MILLENNIUM DEVELOPMENT GOALS
Trade and development
The majority of WTO members are developing countries, so one of the main focuses in the organization is on ensuring that these countries are able to benefit from participating in international trade and from the multilateral trading system.
> Developing countries in the WTO
The Agreement Establishing the WTO recognizes the need for positive efforts to ensure that developing countries, and especially those that are least-developed, share in the growth of international trade. This was also reiterated in the Doha Ministerial Declaration of 2001, which launched the current multilateral trade negotiations. These negotiations, known as the Doha Development Agenda (DDA), are central to the WTO’s contribution to achieving the MDGs.
In the Agreement Establishing the WTO, it is recognized that “there is need for positive efforts designed to ensure that developing countries, and especially the least developed among them, secure a share in the growth in international trade commensurate with the needs of their economic development”
Over the years, trade openness has contributed considerably to enhancing developing countries’ participation in the global economy. Figure 1 shows that from 1990 to 2008, the volume of exports from developing countries grew consistently faster than exports from developed countries or the world as a whole, as did the share of developing countries’ exports in the value of total world exports. For example, between 2000 and 2008 the volume of developing countries’ exports almost doubled, while world exports increased by only 50 per cent.
Figure 1: Volume of exports of developed, developing and transition
Source: WTO Secretariat estimates.
Trade between developing countries, South-South trade, has also seen a marked increase. The share of developing countries’ exports going to developing countries increased from 29 per cent in 1990 to 47 per cent in 2008 (see Figure 2).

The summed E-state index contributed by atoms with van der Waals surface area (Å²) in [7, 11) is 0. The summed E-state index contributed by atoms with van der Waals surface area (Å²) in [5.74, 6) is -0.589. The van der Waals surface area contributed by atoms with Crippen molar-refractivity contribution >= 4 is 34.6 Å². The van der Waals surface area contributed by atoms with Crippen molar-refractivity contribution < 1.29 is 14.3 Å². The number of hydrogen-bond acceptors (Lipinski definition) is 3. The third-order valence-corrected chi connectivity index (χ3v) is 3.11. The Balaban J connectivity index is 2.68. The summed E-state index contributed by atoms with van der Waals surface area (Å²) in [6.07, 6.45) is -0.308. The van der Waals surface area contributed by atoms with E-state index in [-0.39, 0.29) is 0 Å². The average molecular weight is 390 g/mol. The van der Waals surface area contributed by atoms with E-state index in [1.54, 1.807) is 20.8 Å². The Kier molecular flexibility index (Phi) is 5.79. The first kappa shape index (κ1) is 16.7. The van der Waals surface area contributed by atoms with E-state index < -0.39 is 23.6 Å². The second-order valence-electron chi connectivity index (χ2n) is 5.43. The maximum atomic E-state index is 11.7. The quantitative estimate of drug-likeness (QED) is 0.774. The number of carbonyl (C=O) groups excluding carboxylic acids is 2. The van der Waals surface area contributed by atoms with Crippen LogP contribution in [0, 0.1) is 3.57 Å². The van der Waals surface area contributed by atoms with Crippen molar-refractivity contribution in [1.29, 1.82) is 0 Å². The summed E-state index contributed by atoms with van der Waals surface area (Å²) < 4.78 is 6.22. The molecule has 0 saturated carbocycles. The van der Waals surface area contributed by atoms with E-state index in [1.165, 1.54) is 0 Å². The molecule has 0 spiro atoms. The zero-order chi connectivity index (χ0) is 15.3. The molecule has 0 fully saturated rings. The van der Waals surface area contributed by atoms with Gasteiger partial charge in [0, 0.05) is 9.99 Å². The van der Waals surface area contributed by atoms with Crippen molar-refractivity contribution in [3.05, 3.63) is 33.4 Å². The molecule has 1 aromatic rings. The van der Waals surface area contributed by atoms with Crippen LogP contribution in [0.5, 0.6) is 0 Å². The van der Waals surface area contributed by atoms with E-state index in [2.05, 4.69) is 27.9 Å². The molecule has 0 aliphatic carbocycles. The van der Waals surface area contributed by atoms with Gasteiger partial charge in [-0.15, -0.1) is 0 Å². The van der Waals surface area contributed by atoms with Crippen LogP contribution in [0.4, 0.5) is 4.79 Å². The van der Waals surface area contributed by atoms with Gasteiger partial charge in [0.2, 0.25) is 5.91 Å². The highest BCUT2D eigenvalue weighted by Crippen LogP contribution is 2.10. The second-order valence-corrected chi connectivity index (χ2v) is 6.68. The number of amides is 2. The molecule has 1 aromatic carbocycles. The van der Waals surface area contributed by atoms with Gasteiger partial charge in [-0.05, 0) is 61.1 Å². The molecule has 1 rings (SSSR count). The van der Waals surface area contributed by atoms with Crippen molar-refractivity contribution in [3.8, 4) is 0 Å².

Source: WTO Secretariat estimates
In fact, even in the recent economic crisis, the decline in the value of developing country exports was smaller than developed country exports. For instance, relative to the first quarter of 2007, developing and developed country exports fell by 28 and 35 per cent respectively in the second quarter of 2009(1). Moreover, the value of developing country exports began to decline only in the third quarter of 2008, as compared to developed countries for whom the decline started one quarter earlier. In addition, developing countries’ exports resisted the crisis better in the sense that their recovery has been more robust. For instance, in the fourth quarter of 2009, the value of developing country exports had reached their 2007 third quarter level, whereas the value of developed country exports had only reached their 2007 first quarter level.
However, not all developing countries participate equally in international trade. Figure 3 provides a breakdown of developing countries’ exports by region. Asia is by far the most important exporting region in the developing country group, with a 10 per cent share of world exports in 1990 (US$ 335 million) which increased to 21 per cent (US$ 2,603 million) in 2009. In contrast, Africa had the smallest share in world exports, at 3 per cent, both in 1990 and 2009. Along with Africa, Latin America and the Middle East have not experienced a notable increase in the share of world exports from 1990 to 2009. At the same time, the value of these three regions’ exports did increase over the period: African exports, for example, increased from US$ 106 million in 1990 to US$ 379 million in 2009. In addition, LDCs accounted for only 2.8 per cent of the value of exports of the developing country group in 2009. This share has remained largely unchanged since 1990, although LDCs’ exports did increase in value, from US$ 18 million in 1990 to US$ 125 million in 2009.
Figure 3: Share of developing economies in the value of world exports, by region: 1990 to 2009 (per cent)
Source: WTO Secretariat estimates
More needs to be done to ensure a wider participation of developing countries in international trade, including reducing trade barriers further. This is especially important given the relationship between trade and economic growth.
A successful conclusion to the Doha Round would be a big step forward. Through the substantial trade opening and the reinforcement of disciplines in areas such as subsidies that would take place, developing countries would benefit from significant opportunities to enhance their share of world trade and would thereby be in a stronger position to use trade as an engine for growth, development and the achievement of the MDGs.
1. Year-on-year percentage change. back to text